Next, we looked at our VDI benchmarks, which are designed to tax the drives even further. These tests include Boot, Initial Login, and Monday Login. Looking at the Boot test, the WD Blue SN500 started off the test with a latency of 174.2μs and went on to peak at 30,251 IOPS with a latency of 1,188μs. The drive held last place in both burst and peak.

For VDI Initial Login, the WD Blue SN500 had the second highest latency, putting it ahead of the WD Black SN750 at 126.3μs. When looking at peak performance, the WD Blue SN500 held last again, showing 12,203 IOPS with a latency of 2,452μs.

Our last of this series of tests is our VDI Monday Login test. Here, the WD Blue SN500 placed last in both burst and peak performance, showing a 195.3μs latency at burst and a peak performance of 12,241 IOPS with a latency of 1,303.6μs.


The WD Blue SN500 is a single-sided NVMe M.2 SSD designed for client PCs, gaming, and embedded applications. While WD’s “Blue” family has been around for a while, the SN500 is the first of the family that utilizes NVMe technology which aims to give a performance increase of up to three times that of the SATA drives.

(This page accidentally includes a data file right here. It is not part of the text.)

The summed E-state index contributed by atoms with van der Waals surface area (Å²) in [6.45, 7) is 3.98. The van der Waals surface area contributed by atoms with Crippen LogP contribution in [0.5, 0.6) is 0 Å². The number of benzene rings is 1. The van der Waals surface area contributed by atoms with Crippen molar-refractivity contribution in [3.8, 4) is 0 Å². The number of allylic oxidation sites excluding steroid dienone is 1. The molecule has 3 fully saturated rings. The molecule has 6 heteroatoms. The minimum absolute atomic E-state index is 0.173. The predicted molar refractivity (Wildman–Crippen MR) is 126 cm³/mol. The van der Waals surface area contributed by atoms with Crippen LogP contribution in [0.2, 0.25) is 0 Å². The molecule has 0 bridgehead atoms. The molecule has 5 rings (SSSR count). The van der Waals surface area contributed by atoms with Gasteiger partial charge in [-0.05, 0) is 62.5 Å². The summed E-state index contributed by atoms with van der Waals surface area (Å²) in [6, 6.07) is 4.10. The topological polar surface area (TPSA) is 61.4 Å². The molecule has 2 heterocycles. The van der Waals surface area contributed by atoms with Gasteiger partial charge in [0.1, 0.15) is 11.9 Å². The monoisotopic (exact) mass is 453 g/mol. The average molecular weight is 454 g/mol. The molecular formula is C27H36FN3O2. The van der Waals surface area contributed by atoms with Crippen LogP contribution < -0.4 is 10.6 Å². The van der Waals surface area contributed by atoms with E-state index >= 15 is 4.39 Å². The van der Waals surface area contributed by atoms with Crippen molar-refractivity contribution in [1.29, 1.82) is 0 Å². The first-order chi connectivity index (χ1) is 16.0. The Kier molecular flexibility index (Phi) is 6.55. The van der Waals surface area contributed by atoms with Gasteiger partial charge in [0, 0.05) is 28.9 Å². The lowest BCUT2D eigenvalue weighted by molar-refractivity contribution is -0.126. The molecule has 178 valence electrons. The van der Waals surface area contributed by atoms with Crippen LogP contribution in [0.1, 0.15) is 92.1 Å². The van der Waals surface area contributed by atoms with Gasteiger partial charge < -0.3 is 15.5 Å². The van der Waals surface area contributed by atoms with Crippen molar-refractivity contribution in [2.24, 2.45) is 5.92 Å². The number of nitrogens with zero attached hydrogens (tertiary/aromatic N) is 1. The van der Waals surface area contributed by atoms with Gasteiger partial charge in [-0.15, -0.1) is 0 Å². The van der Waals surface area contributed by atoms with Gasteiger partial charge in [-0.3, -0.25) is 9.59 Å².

When looking at our synthetic workload analyses, the drive placed last in every performance test we put it through, though the WD drives is of a smaller capacity than its comparables. Random 4K Read/Write showed a peak performance of 9,311 IOPS with a latency of 1,171μs, and 21,927 IOPS with a latency of 5,836μs, respectively. Looking at Sequential 64K Read/Write performance, we saw figures of 9,293 IOPS (or 581.9 MB/s) with a latency of 1,717μs, and 5,226 IOPS (or 326.6MB/s) with a latency of 3,046μs, respectively. In our VDI tests, the drive hit 30,251 IOPS with a latency of 1,188μs in boot, 12,203 IOPS with a latency of 2,452μs in initial login, and 12,241 IOPS with a latency of 1,303.6μs in Monday login.

When looking at the SN500, there are two key considerations, performance and price. Overall, while the WD Blue SN500 isn't the greatest performing drive we’ve seen in the NVMe category, but it may be the least expensive when considering credible SSD brands. And while we didn't chart out the low-cost QLC SSDs in this review as they skew the results too much, the Blue is a much better choice than the QLC SSDs on the market when it comes to performance. In the end, for users looking to upgrade an older SATA SSD or HDD the WD Blue SN500 may be an ideal candidate where price is the leading decision factor and performance comes secondary. Considering a sub-$55 entry price, the overall package is impressive.

WD Blue SN500 on Amazon

Discuss this review

Sign up for the StorageReview newsletter

Related News and Reviews